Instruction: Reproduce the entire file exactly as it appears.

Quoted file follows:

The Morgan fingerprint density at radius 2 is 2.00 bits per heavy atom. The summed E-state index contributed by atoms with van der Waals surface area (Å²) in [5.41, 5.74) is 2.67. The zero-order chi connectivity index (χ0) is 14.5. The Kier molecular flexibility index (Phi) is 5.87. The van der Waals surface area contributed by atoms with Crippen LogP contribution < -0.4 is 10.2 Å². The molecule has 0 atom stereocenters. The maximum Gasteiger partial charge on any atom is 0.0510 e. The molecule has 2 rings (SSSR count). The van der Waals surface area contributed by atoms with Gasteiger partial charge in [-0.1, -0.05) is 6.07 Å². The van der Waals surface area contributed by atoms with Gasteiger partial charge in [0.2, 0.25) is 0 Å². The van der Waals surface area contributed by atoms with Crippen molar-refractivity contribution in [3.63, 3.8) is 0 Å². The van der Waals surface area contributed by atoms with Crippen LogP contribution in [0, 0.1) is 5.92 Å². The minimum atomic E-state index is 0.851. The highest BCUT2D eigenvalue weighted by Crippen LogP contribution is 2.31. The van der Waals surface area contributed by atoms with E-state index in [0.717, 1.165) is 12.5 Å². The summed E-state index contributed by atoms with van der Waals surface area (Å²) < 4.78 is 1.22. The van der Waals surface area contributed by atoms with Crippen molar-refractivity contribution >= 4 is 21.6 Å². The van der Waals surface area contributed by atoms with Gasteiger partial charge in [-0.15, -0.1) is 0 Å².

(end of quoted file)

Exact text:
The Morgan fingerprint density at radius 2 is 2.00 bits per heavy atom. The summed E-state index contributed by atoms with van der Waals surface area (Å²) in [5.41, 5.74) is 2.67. The zero-order chi connectivity index (χ0) is 14.5. The Kier molecular flexibility index (Phi) is 5.87. The van der Waals surface area contributed by atoms with Crippen LogP contribution < -0.4 is 10.2 Å². The molecule has 0 atom stereocenters. The maximum Gasteiger partial charge on any atom is 0.0510 e. The molecule has 2 rings (SSSR count). The van der Waals surface area contributed by atoms with Gasteiger partial charge in [-0.1, -0.05) is 6.07 Å². The van der Waals surface area contributed by atoms with Gasteiger partial charge in [0.2, 0.25) is 0 Å². The van der Waals surface area contributed by atoms with Crippen molar-refractivity contribution in [3.63, 3.8) is 0 Å². The van der Waals surface area contributed by atoms with Crippen LogP contribution in [0, 0.1) is 5.92 Å². The minimum atomic E-state index is 0.851. The highest BCUT2D eigenvalue weighted by Crippen LogP contribution is 2.31. The van der Waals surface area contributed by atoms with E-state index in [0.717, 1.165) is 12.5 Å². The summed E-state index contributed by atoms with van der Waals surface area (Å²) < 4.78 is 1.22. The van der Waals surface area contributed by atoms with Crippen molar-refractivity contribution >= 4 is 21.6 Å². The van der Waals surface area contributed by atoms with Gasteiger partial charge in [-0.15, -0.1) is 0 Å².